The lefty problem is a glaring design weakness. It didn't help that Apple's chief executive, Steve Jobs, gave the tone-deaf suggestion to "just avoid holding it in this way." Yeah, OK.
Naturally, the lawyers began circling. This week, three lawsuits were filed against the company, alleging unfair business practices and false advertising, Bloomberg reports. At least two of those are class-action suits for other users to join.
Don't buy any stock unless it is already down big.
By Jim Cramer, TheStreet
No bids. Nothing. Yesterday morning's persistent bid just disappeared. The buyers of individual stocks -- who seemed to like them so much at the opening -- totally disappeared, as if this were a gigantic game of three-card monte.
Of course, once we took out the key S&P ($INX) support levels, there was no one underneath, because the only buyers of any size would have been people who were buying because it held. And they, of course, were sellers when it didn't.
This is the thinnest market I can ever recall. It isn't the worst, just the thinnest, and that makes it totally treacherous.
Perhaps we'll see a trend upward in the short term -- but probably not for long.
The long Fourth of July weekend will help. No one wants to be exposed either long or short over a three-day market holiday.
I expect to see squaring of positions and declining volumes over the next two days as U.S. traders get ready for the weekend.
An oversold bounce is likely next week. The Standard & Poor's 500 ($INX) has dropped almost 200 points -- or 18% -- from the April 23 high of 1,217 to today's close at 1,031. That's a lot of plummeting in a very short period. That's usually good for a bounce or two.
Is the site's $10-a-month offering a threat to cable or Netflix?
But before you burn any bridges with Comcast (CMCSA), Hulu wants you to know that it's not a cable killer. Hulu wants to be complementary to cable, it says as it bats its eyelashes innocently.
But what about Netflix (NFLX)? Will Hulu eat into the DVD-by-mail and on-demand service that Netflix has carefully developed over the years? Analysts aren't too worried at this point.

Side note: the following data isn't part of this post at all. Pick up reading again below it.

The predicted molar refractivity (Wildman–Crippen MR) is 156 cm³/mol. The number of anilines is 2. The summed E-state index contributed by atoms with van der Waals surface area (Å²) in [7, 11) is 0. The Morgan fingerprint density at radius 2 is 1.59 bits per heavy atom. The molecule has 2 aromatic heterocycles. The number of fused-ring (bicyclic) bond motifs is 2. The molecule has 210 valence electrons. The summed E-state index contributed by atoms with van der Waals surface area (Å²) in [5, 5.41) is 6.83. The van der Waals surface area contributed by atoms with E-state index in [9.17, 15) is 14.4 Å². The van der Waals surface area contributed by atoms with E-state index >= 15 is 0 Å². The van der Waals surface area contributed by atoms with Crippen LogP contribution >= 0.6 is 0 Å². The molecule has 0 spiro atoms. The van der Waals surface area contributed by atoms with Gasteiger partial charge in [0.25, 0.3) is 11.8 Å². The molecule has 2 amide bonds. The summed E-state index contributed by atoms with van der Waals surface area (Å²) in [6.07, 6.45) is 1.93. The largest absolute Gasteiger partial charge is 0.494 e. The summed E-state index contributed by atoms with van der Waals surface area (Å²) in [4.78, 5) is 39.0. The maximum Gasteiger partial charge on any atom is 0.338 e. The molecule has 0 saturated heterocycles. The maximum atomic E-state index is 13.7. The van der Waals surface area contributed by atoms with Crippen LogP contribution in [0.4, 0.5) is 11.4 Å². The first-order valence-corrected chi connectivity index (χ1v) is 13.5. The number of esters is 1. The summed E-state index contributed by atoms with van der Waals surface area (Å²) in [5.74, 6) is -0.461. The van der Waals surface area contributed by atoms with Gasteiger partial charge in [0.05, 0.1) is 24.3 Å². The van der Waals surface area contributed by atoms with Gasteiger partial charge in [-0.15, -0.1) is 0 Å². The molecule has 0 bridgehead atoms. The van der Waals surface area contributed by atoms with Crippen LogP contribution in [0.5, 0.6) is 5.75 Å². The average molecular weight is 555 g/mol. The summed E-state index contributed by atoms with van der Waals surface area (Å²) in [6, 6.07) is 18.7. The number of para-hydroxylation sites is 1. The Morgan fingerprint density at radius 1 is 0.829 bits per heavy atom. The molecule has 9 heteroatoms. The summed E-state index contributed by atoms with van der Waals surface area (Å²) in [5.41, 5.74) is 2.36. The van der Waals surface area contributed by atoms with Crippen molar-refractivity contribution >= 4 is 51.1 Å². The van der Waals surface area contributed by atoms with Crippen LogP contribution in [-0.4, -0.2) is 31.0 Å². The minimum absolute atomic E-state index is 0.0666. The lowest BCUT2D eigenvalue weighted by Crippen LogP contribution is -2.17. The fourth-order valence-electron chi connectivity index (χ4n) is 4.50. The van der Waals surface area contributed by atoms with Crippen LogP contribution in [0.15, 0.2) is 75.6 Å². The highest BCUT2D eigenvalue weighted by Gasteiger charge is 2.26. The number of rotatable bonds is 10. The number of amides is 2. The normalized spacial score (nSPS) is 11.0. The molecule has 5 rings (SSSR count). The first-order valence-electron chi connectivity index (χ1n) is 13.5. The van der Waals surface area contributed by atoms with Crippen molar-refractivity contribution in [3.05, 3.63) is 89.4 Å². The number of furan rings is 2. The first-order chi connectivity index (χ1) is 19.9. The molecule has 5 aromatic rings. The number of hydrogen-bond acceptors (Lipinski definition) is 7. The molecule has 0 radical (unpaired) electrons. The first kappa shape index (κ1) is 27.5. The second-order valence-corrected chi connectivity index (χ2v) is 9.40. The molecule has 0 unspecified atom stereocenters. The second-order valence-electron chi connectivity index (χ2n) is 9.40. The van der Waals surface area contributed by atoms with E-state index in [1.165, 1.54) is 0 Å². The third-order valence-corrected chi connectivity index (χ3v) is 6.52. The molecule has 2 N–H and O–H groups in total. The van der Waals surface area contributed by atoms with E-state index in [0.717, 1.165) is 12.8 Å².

Here's what the new service, called Hulu Plus, is all about:
The energy giant is giving distributors cash back for gasoline, but customers might not get a break.
BP is giving its distributors money back for every gallon of gas they purchase this summer, The Associated Press reports. Distributors along the Gulf Coast will get 2 cents back per gallon, and those in the East and Midwest will get a penny back.
The rebate is meant to help distributors and, in many cases, station owners, some of whom say sales are down as much as 40% since the disastrous oil spill in the Gulf of Mexico began.
History suggests that the recent market weakness is typical as the economy enters its 2nd year of growth.
Stocks have been absolutely drilled over the past two months on European debt worries and renewed concerns over the vitality of the economic recovery. Stocks are down more than 14% from their April high. And with Tuesday's big sell-off, stocks returned to levels first seen last August. That's right, nearly an entire year of stock market appreciation has been wiped away.
History suggests this is par for the course. According to research by Merrill Lynch analysts, coming out of the past five recessions (those of 1970, 1974, 1982, 1991, and 2001), increases in the ISM Manufacturing Index, corporate earnings, and consumer confidence slow considerably as the economy transitions from cyclical economic recovery into slower secular economic growth.
It's no surprise that stocks don't tend to do much in the second year of economic recoveries when investors become increasingly worried about the potential for an economic "double dip" back into recession. Here are a few examples, followed by reasons to remain hopeful.